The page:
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Slovenia and the Golden Seed

June 5th-June 15th, 2009
Ljubljana Slovenia

We do not grow absolutely, chronologically. We grow sometimes in one dimension, and not in another; unevenly. We grow partially. We are relative. We are mature in one realm, childish in another. The past, present, and future mingle and pull us backward, forward, or fix us in the present. We are made of layers, cells, constellations.”

~Anais Nin

Slovenia and the Golden Seed.

I’d landed myself in the psycho-ward.

Or at least that’s how it felt that night as I attempted to sleep upon the floor of Italy’s Milano Centrale Train Station.

Laying on floor amidst a wandering mob of drunks, thugs and junkies,
it was sometime after 3 A.M. when I nearly fell asleep.

This after wailing moans of a nearby madman subsided into high-pitched squeal of the janitors trolley.

Just short of slumber, it came to me that the squeaking wasn’t coming from a trolley at all.

It was the sound of rats. Hundreds, if not thousands of them crawling all around me.

It was a sound that would mark the beginning of another sleepless night.

When my alarm went off at 5:30 A.M., I rose to my feet.

Moving my vision from the dusty splinters of light that cris-crossed the station, I turned my attention to a large electronic sign-board that brimmed with destinations: Verona, Como, Brescia, Budapest, Vienna.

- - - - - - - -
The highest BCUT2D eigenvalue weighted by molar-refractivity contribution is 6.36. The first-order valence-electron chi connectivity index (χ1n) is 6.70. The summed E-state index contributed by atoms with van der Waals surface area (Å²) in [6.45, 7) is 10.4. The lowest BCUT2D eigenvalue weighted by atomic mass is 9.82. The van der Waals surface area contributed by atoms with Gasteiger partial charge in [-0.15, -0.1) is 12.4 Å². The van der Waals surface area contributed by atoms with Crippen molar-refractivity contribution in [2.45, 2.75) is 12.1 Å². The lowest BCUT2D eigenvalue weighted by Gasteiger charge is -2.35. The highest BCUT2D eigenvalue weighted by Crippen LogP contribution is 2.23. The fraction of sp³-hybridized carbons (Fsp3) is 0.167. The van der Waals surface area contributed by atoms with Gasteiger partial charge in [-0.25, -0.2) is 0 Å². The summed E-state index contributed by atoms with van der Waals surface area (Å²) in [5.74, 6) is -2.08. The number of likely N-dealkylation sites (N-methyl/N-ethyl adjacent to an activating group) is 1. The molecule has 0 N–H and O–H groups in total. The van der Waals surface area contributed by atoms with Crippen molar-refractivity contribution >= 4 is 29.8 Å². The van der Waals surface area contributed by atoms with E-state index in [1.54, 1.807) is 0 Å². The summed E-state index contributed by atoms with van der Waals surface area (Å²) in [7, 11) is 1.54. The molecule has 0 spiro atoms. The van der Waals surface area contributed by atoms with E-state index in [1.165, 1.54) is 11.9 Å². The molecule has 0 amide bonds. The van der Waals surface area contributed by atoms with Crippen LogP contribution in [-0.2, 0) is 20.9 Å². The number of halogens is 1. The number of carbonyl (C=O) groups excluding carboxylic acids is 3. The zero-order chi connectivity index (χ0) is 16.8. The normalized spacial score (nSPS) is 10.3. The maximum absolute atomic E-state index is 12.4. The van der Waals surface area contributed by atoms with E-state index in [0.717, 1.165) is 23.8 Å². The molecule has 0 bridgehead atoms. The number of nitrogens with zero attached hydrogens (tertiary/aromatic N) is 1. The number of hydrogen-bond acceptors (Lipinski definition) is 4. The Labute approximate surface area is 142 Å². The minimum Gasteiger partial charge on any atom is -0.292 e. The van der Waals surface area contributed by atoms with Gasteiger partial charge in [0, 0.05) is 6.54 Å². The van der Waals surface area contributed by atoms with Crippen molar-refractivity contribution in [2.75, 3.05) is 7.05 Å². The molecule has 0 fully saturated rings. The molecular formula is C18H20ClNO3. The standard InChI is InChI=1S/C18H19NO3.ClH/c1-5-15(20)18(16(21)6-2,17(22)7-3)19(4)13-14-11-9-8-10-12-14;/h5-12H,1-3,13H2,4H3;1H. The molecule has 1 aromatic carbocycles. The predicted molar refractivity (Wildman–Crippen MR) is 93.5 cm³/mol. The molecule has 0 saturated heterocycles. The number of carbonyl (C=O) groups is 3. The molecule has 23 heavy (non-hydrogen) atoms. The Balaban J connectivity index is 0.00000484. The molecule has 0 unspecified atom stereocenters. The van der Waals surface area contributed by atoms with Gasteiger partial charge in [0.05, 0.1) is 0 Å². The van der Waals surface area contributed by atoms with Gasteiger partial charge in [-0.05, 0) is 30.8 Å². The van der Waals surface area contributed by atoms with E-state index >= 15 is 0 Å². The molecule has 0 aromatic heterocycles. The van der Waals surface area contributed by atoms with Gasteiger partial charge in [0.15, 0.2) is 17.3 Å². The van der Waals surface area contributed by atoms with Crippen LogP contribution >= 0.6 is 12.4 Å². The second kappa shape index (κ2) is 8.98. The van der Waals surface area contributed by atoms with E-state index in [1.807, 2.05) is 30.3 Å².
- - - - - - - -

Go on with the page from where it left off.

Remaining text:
Scanning each destination for some spiritual resonance, time and again I came up empty.

I felt nothing

It was a numbness I’d all but gotten used to.

It began upon my return from a three-year bicycle journey around the world.

As much as I tried to explain it, no one seemed to understand.

It’s like something inside me just up and died.

My spontaneity, my creativity, my zest for life, all seemingly sucked-away by the impossible sameness of everyday life.

I’d come to Europe seeking answers.

Like a farmer wandering his fields amidst a ten-year drought, I reached within. Grabbing a handful of dust from the cracking soil of my disposition, I threw it to the wind.

This time the winds blew me east.

My first stop was Venice.

But six hours into battling tourists along a tangled patch of canals, I returned to the refuge of the train-station.

Happy just to board a train to just about anywhere, I took a seat and quickly fell asleep.
Then, just after midnight, my train stopped, the doors opened, and I rolled my bike onto the streets Ljubljana, Slovenia.

With little or no money for accommodation, I had  no choice but to take refuge within my tent somewhere in the heart of the city.

Pedaling blindly down a series of back-streets, I scanned the skyline, looking curiously upon the silhouetted outlines of the onion domed cathedrals. Small groups of youths giggled in bar-fronts, the clink of their beer-bottles sounding through the air.